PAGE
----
"We can expect further regulatory changes moving forward in both Dubai and Abu Dhabi," said Matthew Green, head of research at real estate consultancy CBRE in Dubai.
"If any further regulation is to come in the short term, we would hope that they are within the off-plan market," he said, referring to properties which are traded before housing has actually been built on them.
"That's where the speculation is starting. That's where you can see levels increasing quite rapidly, so that's definitely the area to focus on."
Last month, the International Monetary Fund warned that Dubai, whose government and state-linked companies need to repay over $50 billion of debt by 2016, might need stronger tools to rein in real estate speculation.
Some analysts said the mortgage ceilings imposed last year would have little impact on speculators because they tended to be mainly cash buyers.
Beyond the risk of excessive volatility in prices, Dubai may be encouraged to take fresh action by the danger that high property prices could make it less competitive against other business hubs in the region, such as Qatar.
"There is a growing recognition among policy makers that prices in the residential market in Dubai have accelerated too quickly over the past year, and that this is threatening to make Dubai a less competitive location in which to do business," said Craig Plumb, head of research at property consultancy JLL MENA.
"The central bank has already taken a number of measures to control the real estate market and other measures are likely to be introduced if the market continues to grow at present rates."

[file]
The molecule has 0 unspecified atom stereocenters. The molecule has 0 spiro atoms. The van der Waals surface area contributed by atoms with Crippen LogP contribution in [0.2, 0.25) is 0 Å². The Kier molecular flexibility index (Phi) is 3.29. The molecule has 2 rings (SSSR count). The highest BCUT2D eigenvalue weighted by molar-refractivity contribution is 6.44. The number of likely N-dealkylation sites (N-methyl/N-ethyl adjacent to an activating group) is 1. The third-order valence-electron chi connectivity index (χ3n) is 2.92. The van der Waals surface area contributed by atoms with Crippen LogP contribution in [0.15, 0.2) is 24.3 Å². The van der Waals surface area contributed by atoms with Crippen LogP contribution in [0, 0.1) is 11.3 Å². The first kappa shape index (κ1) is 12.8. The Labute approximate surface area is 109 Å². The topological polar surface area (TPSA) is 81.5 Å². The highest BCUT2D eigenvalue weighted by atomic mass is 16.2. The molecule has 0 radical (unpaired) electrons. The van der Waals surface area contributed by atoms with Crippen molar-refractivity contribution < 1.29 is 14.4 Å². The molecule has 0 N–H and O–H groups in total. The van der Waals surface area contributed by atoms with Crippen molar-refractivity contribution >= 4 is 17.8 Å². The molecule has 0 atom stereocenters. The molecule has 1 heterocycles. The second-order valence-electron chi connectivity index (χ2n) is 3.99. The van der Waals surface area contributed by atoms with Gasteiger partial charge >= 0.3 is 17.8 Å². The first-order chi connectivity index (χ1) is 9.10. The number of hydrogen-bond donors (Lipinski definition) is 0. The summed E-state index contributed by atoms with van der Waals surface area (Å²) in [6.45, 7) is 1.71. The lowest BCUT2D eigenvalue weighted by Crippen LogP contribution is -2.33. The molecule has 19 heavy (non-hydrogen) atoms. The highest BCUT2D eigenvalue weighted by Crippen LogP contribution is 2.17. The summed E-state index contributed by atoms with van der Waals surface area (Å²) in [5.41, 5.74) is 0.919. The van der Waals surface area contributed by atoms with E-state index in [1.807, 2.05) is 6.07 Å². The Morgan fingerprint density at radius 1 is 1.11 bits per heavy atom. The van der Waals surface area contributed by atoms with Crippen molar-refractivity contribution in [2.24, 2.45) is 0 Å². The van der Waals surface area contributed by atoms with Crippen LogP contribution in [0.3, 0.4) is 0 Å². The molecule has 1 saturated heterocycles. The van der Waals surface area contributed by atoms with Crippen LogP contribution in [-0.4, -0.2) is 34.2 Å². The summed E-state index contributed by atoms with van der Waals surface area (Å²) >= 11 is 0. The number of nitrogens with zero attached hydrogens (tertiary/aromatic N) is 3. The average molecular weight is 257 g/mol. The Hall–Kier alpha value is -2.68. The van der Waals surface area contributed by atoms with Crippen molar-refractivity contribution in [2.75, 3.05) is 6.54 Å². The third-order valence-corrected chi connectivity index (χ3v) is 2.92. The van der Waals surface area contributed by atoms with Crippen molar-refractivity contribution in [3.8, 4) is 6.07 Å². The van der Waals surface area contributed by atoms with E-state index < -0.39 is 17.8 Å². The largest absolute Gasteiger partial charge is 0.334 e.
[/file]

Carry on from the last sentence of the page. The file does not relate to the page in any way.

However, the central bank also said on Sunday that in contrast to the months preceding the UAE's 2008 property crisis, the current market recovery had not seen rapid credit growth. Banks' exposure to the sector totalled 287 billion dirhams ($78.1 billion), under 23 percent of overall loans, it said.
Real estate-related lending accelerated modestly in 2013, with growth slightly above 10 percent and one percentage point higher than overall loan book growth, its report said.
In a sudden acceleration, however, UAE construction loans jumped 40.1 percent in December, the most since June 2009, previously released central bank data showed. They shrank for 16 months in a row in 2010-2012, hammered by Dubai's debt problems.
Bank finance for the purchase of residential property increased 12 percent in 2013 or by 12.7 billion dirhams, the central bank said on Sunday, adding that bank lending was not a significant driver of real estate prices.
"While this indicates that banks were increasingly participating in financing the real estate recovery, the funds provided by the banking sector were only enough to finance the purchase of less than 30 percent of the residential properties that were completed in 2013," the central bank added.
"Analyses of banking data support the hypothesis that the current market recovery is mostly driven by equity buyers and/or reliance on external funding sources."
The central bank said it planned to introduce new rules on liquidity and begin consulting with banks on a new capital regime in line with the Basel III framework in the second half of 2014. Basel III global banking standards will be introduced around the world over the next several years.